A FULL investigation is being demanded after the Ministry of Defence admitted the former military depot at Aston Down does contain radioactive substances.

Campaigners have now raised concerns that any harmful substances on the site could contaminate the area's water supply, which runs underneath it.

The findings have come to light after Minchinhampton resident Sally Morgan, chair of the Aston Down Action Group, applied to see details of the sale of the site under the Freedom of Information Act.

In an agreement between the MoD and the purchaser of the site - Leda Properties, signed in 2002, the buyer is asked to acknowledge that '...the previous use of the property is capable of having resulted in a range of dangerous substances at the property...'

When questioned by the SNJ yesterday, Tuesday, a spokesman for the MoD revealed that parts of Aston Down were contaminated with low level radiation.

In the findings of a Land Quality Assessment the spokesman said: "It identified the presence of low level radiological materials, which are the kind of things that come from luminous dials."

"We are not talking about anything remotely serious like uranium or plutonium or anything like that - it is quite safe unless you pick the stuff up and lick it.

"But in the terms of this particular sale the buyer has to remediate the site up to the minimum lawful requirement."

The SNJ contacted Kemp and Kemp, agents for Leda Properties, but they could not confirm whether the work had been carried out and declined to comment further.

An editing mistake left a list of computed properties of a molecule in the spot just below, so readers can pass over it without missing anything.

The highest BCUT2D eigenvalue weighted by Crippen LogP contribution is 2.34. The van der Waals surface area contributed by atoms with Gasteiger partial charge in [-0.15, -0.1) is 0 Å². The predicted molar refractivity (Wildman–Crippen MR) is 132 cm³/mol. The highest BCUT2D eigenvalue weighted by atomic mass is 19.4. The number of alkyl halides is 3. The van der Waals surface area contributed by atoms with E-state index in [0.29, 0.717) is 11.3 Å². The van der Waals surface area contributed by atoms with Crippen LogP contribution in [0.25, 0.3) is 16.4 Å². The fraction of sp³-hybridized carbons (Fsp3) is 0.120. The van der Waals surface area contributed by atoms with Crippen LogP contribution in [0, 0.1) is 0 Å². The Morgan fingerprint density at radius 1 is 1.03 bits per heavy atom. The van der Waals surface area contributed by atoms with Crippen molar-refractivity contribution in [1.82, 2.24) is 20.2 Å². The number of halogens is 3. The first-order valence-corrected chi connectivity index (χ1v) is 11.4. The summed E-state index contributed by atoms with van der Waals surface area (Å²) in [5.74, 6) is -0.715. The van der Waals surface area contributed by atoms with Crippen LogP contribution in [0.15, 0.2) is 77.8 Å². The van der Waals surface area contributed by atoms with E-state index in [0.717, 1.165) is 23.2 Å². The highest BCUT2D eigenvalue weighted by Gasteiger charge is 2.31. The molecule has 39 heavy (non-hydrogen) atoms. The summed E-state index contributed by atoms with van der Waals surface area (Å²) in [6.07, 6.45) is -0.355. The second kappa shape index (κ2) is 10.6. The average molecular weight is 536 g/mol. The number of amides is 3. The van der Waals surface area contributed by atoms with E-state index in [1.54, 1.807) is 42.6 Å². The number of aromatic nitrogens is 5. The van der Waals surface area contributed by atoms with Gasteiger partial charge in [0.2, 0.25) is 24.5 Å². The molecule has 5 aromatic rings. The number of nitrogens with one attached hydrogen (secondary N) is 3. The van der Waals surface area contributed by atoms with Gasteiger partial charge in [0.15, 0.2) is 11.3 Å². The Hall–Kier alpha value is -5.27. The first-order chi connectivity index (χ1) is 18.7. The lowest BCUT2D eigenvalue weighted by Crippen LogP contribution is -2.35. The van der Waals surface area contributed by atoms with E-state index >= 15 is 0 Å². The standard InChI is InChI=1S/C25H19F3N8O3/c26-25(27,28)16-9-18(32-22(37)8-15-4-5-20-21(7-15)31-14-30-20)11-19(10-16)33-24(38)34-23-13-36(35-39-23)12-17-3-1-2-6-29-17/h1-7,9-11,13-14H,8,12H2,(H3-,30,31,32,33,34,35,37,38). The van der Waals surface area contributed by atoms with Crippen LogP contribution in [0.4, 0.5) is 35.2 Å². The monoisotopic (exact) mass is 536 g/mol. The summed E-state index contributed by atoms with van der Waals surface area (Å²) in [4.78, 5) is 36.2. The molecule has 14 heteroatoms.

Ms Morgan, who lives about half-a-mile from Aston Down at Peaches Farm, has dedicated thousands of hours to scrutinising documents relating to the site and has been shocked by the what she has discovered.

"The most important thing is to know where the contamination is and how it should be dealt with," she said.

"I do not think it was in the public interest for such information to have been withheld.

"It has been like peeling off layers of an onion, but the more questions you ask, the more questions arise."

She is now concerned that water sources could become polluted. The Environment Agency has confirmed the area is an important source of water for local supplies which supports springs and rivers.

Stroud District Council has previously demanded Leda Properties - which is leasing out the former hangars as warehouse storage - should investigate radioactivity at the site.

A spokesman for SDC said the results of the investigation would be taken into consideration in any application for planning permission on the site.

Aston Down factfile

*Minchinhampton Aerodrome opened in 1918 as a training centre for the Australian Flying corps. *It was later identified as a potential airfield site and opened as Aston Down in 1938. *During the Second World War, it served as a training and maintenance site. *In 1984, some of the land was bought by the Cotswold Gliding Club. *During the Gulf War, Aston Down was used to decommission weapons. *In 2002, the MoD closed the site. Oxfordshire-based Leda Properties bought the main part for £4.5-million, including the hangars and the woods, and submitted 34 planning applications. These were later withdrawn after Leda was told they were likely to be refused. *In June 2005, Aston Down was identified as one of 537 potential sites in the UK for the disposal of the country's nuclear waste.